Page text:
With the transcript completed, Gomes called Sherry Parsley, Graves’ aunt. She testified that her brother, Barry, was not a good father to Kathy and “not a very good person at all.”
Kathy would call Parsley two or three times a day, often having dinner with them and staying over, the transcript stated. Graves did not have a good relationship with her father, Parsley said. Though Parsley and her husband offered to adopt Kathy, Barry reportedly said no.
In the summer of 1989, when Kathy was about 15, Parsley said she heard from her niece for the last time. A week went by, the Parsleys heard nothing. Another week; nothing. They reportedly went to the Graves’ home, in a trailer park, and confronted Barry, forcing him to call the police and report Kathy as missing. She and her husband, Ivan, searched for Kathy, to no avail. She knew in her gut, she said, that something bad happened.
Under questioning from defense attorney Hayes Gable III, Parsley told the jury that Barry would lock Kathy out of the trailer — that’s when she would come over. Kathy’s mother, Carla, was not in the picture, having been a teenage mother who lost custody to Barry, she said.
The next morning, the trial continued with Ivan’s testimony — confirming what his wife said. “He wasn’t good enough to be called ‘lowlife,’” he said of Barry. “He did rotten things to his daughter,” he said. “Treated her like she was a slave.” Parsley had gone fishing with Barry Graves before realizing what kind of person he was, noting he was a “total drunk” and “neglected Kathy totally,” according to the transcript.
He was under the impression Kathy ran away from Barry because of how she was treated. When confronted, Barry was not concerned, “not a bit.”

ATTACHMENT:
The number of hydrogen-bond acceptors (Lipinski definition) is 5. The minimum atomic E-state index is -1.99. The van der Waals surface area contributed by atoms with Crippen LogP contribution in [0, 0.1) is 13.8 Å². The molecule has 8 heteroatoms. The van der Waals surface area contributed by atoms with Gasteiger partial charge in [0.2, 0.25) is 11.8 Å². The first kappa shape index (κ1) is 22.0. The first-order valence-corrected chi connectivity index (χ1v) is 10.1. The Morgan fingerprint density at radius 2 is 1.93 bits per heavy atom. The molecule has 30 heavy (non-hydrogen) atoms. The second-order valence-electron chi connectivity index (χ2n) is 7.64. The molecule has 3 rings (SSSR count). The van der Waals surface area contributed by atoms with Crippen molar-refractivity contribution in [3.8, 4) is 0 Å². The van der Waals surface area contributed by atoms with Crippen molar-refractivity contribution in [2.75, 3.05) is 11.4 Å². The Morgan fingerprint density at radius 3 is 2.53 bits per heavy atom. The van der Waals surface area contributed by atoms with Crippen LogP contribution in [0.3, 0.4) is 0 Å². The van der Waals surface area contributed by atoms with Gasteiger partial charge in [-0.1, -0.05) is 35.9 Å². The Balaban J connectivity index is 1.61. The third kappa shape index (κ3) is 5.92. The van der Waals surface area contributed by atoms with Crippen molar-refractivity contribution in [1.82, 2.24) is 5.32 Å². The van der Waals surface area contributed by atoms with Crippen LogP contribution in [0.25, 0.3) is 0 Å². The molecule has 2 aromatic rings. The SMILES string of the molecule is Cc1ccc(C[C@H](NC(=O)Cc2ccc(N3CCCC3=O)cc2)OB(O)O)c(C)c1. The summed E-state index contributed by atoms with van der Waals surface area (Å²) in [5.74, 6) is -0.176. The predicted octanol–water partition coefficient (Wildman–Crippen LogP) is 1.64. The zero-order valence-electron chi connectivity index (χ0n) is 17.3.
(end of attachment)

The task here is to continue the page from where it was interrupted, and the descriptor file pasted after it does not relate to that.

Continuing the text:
Ivan thought he saw Kathy twice after she went missing, “but couldn’t prove it or nothing.” One sighting was in a car, where he was unable to follow. The other was in a parking lot, but when he swung around, the girl was gone.
Health problems had once affected his memory, Parsley told Gable, but he was “doing better now.” He also noted Kathy’s grandmother, Flo, had raised her until her death, at which point Kathy went to live with her father.
Next, Gomes called James Pullen to the stand. In the summer of 1990, Pullen was a detective with the South Lake Tahoe Police Department. He testified to responding to the crime scene on Aug. 22, near the Mt. Tallac trail head at Camp Concord. A human skull had reportedly been the first piece discovered by hikers; more bone fragments were found scattered nearby. Pullen had also created a video of him walking from the parking lot to the crime scene, which was then shown to the jury.
They used cadaver-searching dogs, including Pullen’s own dachshund, to find pieces, he told Kmeto, co-defense attorney.
Alison Galloway, professor of anthropology and campus provost of UC Santa Cruz, testified about the bones and how long they had been there since death. Using a relatively new, complex technique involving weather and temperature of the region, she determined Graves’ remains had been there between one and two years, though her gut instinct from analyzing the bones made her think it was between six months and two years. She confirmed the bones were of a teenager of European descent, consistent with Graves’ description.
She told Kmeto that using the accumulated temperature days method was not usually used, but is “becoming accepted,” and is beyond being a theory but not common practice.
All damage done to the bones, she told the jury, was postmortem, done by scavengers such as coyotes. This was also how the bones became scattered. The accumulated temperature days method, she said, did not account for scavengers.